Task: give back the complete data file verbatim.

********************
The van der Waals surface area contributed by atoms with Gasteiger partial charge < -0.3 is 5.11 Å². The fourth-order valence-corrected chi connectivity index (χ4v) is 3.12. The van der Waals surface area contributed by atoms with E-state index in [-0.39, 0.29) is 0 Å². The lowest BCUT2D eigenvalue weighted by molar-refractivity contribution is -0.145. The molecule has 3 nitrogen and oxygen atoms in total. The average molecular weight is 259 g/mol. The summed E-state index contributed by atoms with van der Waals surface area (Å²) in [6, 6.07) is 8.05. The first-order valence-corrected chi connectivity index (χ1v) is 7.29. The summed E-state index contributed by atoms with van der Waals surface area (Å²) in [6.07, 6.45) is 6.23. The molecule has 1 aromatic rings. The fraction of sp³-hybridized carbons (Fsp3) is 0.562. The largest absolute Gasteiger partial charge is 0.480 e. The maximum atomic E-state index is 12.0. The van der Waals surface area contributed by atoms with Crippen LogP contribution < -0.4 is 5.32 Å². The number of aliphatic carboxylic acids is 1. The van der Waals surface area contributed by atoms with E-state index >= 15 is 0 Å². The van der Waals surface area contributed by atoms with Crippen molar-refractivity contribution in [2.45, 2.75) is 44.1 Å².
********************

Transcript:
The van der Waals surface area contributed by atoms with Gasteiger partial charge < -0.3 is 5.11 Å². The fourth-order valence-corrected chi connectivity index (χ4v) is 3.12. The van der Waals surface area contributed by atoms with E-state index in [-0.39, 0.29) is 0 Å². The lowest BCUT2D eigenvalue weighted by molar-refractivity contribution is -0.145. The molecule has 3 nitrogen and oxygen atoms in total. The average molecular weight is 259 g/mol. The summed E-state index contributed by atoms with van der Waals surface area (Å²) in [6, 6.07) is 8.05. The first-order valence-corrected chi connectivity index (χ1v) is 7.29. The summed E-state index contributed by atoms with van der Waals surface area (Å²) in [6.07, 6.45) is 6.23. The molecule has 1 aromatic rings. The fraction of sp³-hybridized carbons (Fsp3) is 0.562. The largest absolute Gasteiger partial charge is 0.480 e. The maximum atomic E-state index is 12.0. The van der Waals surface area contributed by atoms with Crippen LogP contribution < -0.4 is 5.32 Å². The number of aliphatic carboxylic acids is 1. The van der Waals surface area contributed by atoms with E-state index >= 15 is 0 Å². The van der Waals surface area contributed by atoms with Crippen molar-refractivity contribution in [2.45, 2.75) is 44.1 Å².